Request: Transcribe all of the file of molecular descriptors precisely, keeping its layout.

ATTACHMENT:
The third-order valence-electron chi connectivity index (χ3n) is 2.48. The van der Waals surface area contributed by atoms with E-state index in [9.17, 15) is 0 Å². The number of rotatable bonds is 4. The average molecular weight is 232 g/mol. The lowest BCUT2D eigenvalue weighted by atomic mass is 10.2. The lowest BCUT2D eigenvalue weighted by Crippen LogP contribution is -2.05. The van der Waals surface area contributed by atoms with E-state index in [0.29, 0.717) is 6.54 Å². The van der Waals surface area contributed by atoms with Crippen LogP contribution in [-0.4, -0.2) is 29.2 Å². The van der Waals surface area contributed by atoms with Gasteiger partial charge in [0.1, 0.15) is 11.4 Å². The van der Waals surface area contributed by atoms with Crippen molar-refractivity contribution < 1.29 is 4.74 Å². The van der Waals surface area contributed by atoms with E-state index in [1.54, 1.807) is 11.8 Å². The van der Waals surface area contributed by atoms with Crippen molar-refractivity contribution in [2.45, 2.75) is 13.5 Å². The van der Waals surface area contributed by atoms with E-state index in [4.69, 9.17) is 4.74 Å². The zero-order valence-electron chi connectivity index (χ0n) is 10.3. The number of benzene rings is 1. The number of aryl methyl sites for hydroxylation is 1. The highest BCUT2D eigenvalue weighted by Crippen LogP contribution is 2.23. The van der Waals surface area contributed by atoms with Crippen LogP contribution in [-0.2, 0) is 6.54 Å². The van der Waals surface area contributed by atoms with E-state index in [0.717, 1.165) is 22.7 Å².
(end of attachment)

The third-order valence-electron chi connectivity index (χ3n) is 2.48. The van der Waals surface area contributed by atoms with E-state index in [9.17, 15) is 0 Å². The number of rotatable bonds is 4. The average molecular weight is 232 g/mol. The lowest BCUT2D eigenvalue weighted by atomic mass is 10.2. The lowest BCUT2D eigenvalue weighted by Crippen LogP contribution is -2.05. The van der Waals surface area contributed by atoms with E-state index in [0.29, 0.717) is 6.54 Å². The van der Waals surface area contributed by atoms with Crippen LogP contribution in [-0.4, -0.2) is 29.2 Å². The van der Waals surface area contributed by atoms with Gasteiger partial charge in [0.1, 0.15) is 11.4 Å². The van der Waals surface area contributed by atoms with Crippen molar-refractivity contribution < 1.29 is 4.74 Å². The van der Waals surface area contributed by atoms with E-state index in [1.54, 1.807) is 11.8 Å². The van der Waals surface area contributed by atoms with Crippen molar-refractivity contribution in [2.45, 2.75) is 13.5 Å². The van der Waals surface area contributed by atoms with E-state index in [4.69, 9.17) is 4.74 Å². The zero-order valence-electron chi connectivity index (χ0n) is 10.3. The number of benzene rings is 1. The number of aryl methyl sites for hydroxylation is 1. The highest BCUT2D eigenvalue weighted by Crippen LogP contribution is 2.23. The van der Waals surface area contributed by atoms with Crippen LogP contribution in [-0.2, 0) is 6.54 Å². The van der Waals surface area contributed by atoms with E-state index in [0.717, 1.165) is 22.7 Å².